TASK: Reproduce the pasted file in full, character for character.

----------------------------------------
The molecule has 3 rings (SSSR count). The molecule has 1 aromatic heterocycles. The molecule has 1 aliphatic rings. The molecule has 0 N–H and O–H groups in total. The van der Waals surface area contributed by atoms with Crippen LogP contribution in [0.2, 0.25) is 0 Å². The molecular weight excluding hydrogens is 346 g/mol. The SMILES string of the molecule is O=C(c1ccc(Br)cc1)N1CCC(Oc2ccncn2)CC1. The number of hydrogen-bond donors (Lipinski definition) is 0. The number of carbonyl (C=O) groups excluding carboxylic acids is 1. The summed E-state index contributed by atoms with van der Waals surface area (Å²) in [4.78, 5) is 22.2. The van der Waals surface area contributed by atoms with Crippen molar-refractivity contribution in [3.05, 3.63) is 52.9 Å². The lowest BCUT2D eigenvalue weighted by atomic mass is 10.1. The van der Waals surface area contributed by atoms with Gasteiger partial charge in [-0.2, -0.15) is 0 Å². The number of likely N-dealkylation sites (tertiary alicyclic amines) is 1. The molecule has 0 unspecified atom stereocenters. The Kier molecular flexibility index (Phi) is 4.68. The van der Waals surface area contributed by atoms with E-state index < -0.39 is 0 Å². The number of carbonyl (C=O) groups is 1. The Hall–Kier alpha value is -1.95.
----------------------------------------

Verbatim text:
The molecule has 3 rings (SSSR count). The molecule has 1 aromatic heterocycles. The molecule has 1 aliphatic rings. The molecule has 0 N–H and O–H groups in total. The van der Waals surface area contributed by atoms with Crippen LogP contribution in [0.2, 0.25) is 0 Å². The molecular weight excluding hydrogens is 346 g/mol. The SMILES string of the molecule is O=C(c1ccc(Br)cc1)N1CCC(Oc2ccncn2)CC1. The number of hydrogen-bond donors (Lipinski definition) is 0. The number of carbonyl (C=O) groups excluding carboxylic acids is 1. The summed E-state index contributed by atoms with van der Waals surface area (Å²) in [4.78, 5) is 22.2. The van der Waals surface area contributed by atoms with Crippen molar-refractivity contribution in [3.05, 3.63) is 52.9 Å². The lowest BCUT2D eigenvalue weighted by atomic mass is 10.1. The van der Waals surface area contributed by atoms with Gasteiger partial charge in [-0.2, -0.15) is 0 Å². The number of likely N-dealkylation sites (tertiary alicyclic amines) is 1. The molecule has 0 unspecified atom stereocenters. The Kier molecular flexibility index (Phi) is 4.68. The van der Waals surface area contributed by atoms with E-state index < -0.39 is 0 Å². The number of carbonyl (C=O) groups is 1. The Hall–Kier alpha value is -1.95.